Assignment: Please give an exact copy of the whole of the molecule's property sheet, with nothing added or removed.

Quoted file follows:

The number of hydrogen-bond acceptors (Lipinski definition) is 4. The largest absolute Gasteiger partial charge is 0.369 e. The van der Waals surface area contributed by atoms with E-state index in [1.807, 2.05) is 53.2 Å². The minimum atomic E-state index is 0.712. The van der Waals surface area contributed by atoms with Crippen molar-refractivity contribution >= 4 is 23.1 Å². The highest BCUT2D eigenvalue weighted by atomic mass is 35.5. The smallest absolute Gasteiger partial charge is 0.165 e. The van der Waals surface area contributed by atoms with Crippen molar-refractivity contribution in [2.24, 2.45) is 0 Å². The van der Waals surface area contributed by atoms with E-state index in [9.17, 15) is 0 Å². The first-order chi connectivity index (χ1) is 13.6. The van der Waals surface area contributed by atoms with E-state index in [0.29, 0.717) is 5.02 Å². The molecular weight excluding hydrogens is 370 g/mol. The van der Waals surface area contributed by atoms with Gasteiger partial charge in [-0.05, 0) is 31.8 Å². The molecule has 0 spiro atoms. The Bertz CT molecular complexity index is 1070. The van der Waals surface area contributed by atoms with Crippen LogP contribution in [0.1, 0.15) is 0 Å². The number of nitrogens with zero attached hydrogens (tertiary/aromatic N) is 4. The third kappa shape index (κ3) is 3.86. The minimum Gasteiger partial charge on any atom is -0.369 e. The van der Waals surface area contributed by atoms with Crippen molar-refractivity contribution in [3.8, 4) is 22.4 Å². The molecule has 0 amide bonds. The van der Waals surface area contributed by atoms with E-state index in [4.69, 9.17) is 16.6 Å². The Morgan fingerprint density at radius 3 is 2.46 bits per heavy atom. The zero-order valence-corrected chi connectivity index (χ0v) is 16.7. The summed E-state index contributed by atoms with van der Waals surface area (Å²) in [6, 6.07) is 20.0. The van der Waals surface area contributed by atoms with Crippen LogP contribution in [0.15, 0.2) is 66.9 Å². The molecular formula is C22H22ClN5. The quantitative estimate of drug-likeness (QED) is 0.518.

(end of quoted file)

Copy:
The number of hydrogen-bond acceptors (Lipinski definition) is 4. The largest absolute Gasteiger partial charge is 0.369 e. The van der Waals surface area contributed by atoms with E-state index in [1.807, 2.05) is 53.2 Å². The minimum atomic E-state index is 0.712. The van der Waals surface area contributed by atoms with Crippen molar-refractivity contribution >= 4 is 23.1 Å². The highest BCUT2D eigenvalue weighted by atomic mass is 35.5. The smallest absolute Gasteiger partial charge is 0.165 e. The van der Waals surface area contributed by atoms with Crippen molar-refractivity contribution in [2.24, 2.45) is 0 Å². The van der Waals surface area contributed by atoms with E-state index in [9.17, 15) is 0 Å². The first-order chi connectivity index (χ1) is 13.6. The van der Waals surface area contributed by atoms with E-state index in [0.29, 0.717) is 5.02 Å². The molecular weight excluding hydrogens is 370 g/mol. The van der Waals surface area contributed by atoms with Gasteiger partial charge in [-0.05, 0) is 31.8 Å². The molecule has 0 spiro atoms. The Bertz CT molecular complexity index is 1070. The van der Waals surface area contributed by atoms with Crippen LogP contribution in [0.1, 0.15) is 0 Å². The number of nitrogens with zero attached hydrogens (tertiary/aromatic N) is 4. The third kappa shape index (κ3) is 3.86. The minimum Gasteiger partial charge on any atom is -0.369 e. The van der Waals surface area contributed by atoms with Crippen molar-refractivity contribution in [3.8, 4) is 22.4 Å². The molecule has 0 amide bonds. The van der Waals surface area contributed by atoms with E-state index in [4.69, 9.17) is 16.6 Å². The Morgan fingerprint density at radius 3 is 2.46 bits per heavy atom. The zero-order valence-corrected chi connectivity index (χ0v) is 16.7. The summed E-state index contributed by atoms with van der Waals surface area (Å²) in [6, 6.07) is 20.0. The van der Waals surface area contributed by atoms with Crippen LogP contribution in [0.15, 0.2) is 66.9 Å². The molecular formula is C22H22ClN5. The quantitative estimate of drug-likeness (QED) is 0.518.